But Spaceship Warlock still nearly works in spite of its erraticness. Sure, it’s all over the place, but those morsels of detail nestled around the game glue its messiness into something appreciable. During one otherwise dull shoot-em-up setpiece, for instance, your teammates will shriek with delight if you find gold treasure hidden throughout a Kroll ship. That doesn’t fix the scene, but it feels much better with those little touches. An hour of point-to-point boilerplate science fiction adventure would probably not be compelling, and those somewhat open interactive elements sustain the game’s appeal for exactly long enough. Right as the Warlock runs out of surprises, when the dialogue-driven scenes seem more intentionally constructed and the game loses focus, it ends. And that’s good. It couldn’t be longer.
(And maybe the 50s paperback aesthetic subconsciously sets lower expectations for storytelling quality and tonal consistency. A little cheese can smooth out the cracks.)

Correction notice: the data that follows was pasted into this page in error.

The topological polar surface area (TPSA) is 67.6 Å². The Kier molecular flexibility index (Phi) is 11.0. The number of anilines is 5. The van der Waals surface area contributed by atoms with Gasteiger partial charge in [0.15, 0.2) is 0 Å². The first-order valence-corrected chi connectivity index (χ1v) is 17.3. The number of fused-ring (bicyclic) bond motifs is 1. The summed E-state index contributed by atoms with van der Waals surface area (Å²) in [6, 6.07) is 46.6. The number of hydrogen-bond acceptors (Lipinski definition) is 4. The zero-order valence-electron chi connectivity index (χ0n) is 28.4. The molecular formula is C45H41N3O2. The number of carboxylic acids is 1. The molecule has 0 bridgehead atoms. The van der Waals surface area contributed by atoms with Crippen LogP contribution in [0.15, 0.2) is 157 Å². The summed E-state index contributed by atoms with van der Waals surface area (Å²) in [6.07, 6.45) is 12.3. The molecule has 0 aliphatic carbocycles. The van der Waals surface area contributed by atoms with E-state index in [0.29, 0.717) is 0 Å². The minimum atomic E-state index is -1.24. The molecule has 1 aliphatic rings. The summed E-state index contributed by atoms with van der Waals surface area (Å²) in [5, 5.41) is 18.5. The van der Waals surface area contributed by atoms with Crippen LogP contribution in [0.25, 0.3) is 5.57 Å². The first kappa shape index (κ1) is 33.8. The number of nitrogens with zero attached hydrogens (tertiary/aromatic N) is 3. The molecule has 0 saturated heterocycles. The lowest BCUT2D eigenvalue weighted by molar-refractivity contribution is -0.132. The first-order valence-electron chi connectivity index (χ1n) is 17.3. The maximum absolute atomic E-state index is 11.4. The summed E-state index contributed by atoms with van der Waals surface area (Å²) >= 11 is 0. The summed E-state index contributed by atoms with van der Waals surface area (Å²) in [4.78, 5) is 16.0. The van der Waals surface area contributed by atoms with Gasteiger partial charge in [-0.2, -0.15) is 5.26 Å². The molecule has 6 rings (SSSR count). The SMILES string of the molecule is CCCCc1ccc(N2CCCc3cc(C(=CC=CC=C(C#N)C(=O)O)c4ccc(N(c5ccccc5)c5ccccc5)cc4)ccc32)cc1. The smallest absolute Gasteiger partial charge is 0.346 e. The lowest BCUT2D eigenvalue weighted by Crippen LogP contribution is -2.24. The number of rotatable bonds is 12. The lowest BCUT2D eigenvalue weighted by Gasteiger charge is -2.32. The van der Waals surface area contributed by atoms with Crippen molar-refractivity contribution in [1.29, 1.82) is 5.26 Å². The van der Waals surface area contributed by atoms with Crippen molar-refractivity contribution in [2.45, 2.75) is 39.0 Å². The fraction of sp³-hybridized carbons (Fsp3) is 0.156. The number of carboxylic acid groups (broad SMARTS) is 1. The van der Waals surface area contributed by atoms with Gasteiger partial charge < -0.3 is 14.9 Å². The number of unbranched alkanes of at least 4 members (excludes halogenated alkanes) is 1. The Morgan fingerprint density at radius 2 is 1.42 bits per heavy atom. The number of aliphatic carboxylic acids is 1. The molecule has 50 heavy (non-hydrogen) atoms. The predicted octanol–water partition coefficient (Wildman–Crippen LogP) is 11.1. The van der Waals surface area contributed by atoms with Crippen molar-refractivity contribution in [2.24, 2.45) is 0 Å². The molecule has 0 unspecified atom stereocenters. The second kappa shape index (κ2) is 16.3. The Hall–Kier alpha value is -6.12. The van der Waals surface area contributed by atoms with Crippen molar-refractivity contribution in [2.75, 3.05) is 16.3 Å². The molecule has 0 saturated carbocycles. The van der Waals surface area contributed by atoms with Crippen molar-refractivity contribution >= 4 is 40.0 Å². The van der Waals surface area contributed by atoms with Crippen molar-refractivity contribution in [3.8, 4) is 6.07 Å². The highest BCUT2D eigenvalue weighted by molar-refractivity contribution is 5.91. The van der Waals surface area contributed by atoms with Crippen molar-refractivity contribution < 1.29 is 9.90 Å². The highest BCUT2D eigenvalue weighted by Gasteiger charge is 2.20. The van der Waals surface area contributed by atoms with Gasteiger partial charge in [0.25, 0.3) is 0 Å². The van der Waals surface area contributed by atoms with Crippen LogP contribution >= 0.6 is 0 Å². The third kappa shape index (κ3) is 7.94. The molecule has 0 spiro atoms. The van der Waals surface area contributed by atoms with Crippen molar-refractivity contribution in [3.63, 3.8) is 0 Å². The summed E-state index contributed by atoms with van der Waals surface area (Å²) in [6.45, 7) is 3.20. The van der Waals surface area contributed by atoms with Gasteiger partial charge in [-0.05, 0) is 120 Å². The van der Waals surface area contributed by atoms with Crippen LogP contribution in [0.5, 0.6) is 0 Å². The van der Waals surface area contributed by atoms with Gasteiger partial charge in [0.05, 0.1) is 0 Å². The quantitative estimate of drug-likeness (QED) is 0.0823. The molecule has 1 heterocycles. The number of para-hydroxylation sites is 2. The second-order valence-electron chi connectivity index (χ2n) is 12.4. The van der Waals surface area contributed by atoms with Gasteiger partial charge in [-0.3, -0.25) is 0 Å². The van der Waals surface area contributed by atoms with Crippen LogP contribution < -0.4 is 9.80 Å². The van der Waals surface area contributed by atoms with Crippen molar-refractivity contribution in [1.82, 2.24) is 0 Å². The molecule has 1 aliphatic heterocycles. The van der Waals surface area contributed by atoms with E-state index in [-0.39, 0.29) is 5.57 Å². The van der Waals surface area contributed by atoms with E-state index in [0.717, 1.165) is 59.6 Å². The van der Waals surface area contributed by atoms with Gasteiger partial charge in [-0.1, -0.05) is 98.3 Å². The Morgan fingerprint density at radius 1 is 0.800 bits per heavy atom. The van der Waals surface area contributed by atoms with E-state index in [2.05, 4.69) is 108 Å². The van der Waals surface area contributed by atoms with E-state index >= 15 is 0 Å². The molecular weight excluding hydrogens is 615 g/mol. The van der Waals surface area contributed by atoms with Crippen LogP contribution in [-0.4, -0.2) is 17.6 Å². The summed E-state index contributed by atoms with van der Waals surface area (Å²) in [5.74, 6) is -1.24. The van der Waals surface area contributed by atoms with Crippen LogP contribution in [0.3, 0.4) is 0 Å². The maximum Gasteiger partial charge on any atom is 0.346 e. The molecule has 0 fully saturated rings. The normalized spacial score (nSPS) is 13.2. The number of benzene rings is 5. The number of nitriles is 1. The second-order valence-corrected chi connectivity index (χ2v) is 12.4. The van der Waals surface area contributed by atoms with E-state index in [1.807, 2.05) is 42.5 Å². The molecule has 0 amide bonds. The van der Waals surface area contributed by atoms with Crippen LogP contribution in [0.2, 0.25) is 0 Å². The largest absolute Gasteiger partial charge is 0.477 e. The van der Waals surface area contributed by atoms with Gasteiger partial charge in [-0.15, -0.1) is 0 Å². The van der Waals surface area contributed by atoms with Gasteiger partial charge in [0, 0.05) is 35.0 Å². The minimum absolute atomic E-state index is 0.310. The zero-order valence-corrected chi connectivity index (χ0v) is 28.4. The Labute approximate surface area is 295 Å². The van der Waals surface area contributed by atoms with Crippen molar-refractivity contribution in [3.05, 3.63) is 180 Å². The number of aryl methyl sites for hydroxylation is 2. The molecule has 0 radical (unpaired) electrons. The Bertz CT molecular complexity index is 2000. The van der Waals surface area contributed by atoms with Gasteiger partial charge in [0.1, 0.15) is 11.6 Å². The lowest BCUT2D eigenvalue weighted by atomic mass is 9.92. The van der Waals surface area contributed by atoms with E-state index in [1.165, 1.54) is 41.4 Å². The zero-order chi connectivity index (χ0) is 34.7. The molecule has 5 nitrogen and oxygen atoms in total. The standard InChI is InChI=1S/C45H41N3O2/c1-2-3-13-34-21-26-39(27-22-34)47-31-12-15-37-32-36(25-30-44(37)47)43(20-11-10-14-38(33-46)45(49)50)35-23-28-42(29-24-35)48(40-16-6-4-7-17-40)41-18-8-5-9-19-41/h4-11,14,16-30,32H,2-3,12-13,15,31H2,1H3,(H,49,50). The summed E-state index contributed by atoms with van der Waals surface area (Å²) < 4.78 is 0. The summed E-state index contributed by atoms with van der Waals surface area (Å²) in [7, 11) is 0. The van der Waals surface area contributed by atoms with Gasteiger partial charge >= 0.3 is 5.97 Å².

Spaceship Warlock strains to assemble a coherent adventure game from its many disparate sci-fi and cinematic influences. And it does, however briefly, come close to solid. Especially considering how few similar games came before it, even this minor success is miraculous. It’s the wobbly cornerstone of its genre, a foundation from which future interactive movies and adventure games could improve the formula. I wouldn’t recommend playing Spaceship Warlock to help Captain Hammer reclaim Earth, but you might enjoy ordering a spritzer, wandering the streets, and beating up an alien before you get there.
Beyond its fame as one of the first CD-ROM games, Spaceship Warlock also gained notoriety as the subject of an intellectual property law case. The game was the product of a partnership between Reactor Inc.’s Mike Saenz and artist/designer/polymath Joe Sparks; Saenz and Sparks had a noteworthy, protracted legal dispute over whether Sparks co-owned the Spaceship Warlock copyright with Reactor. Because of this, the game will likely not be re-released.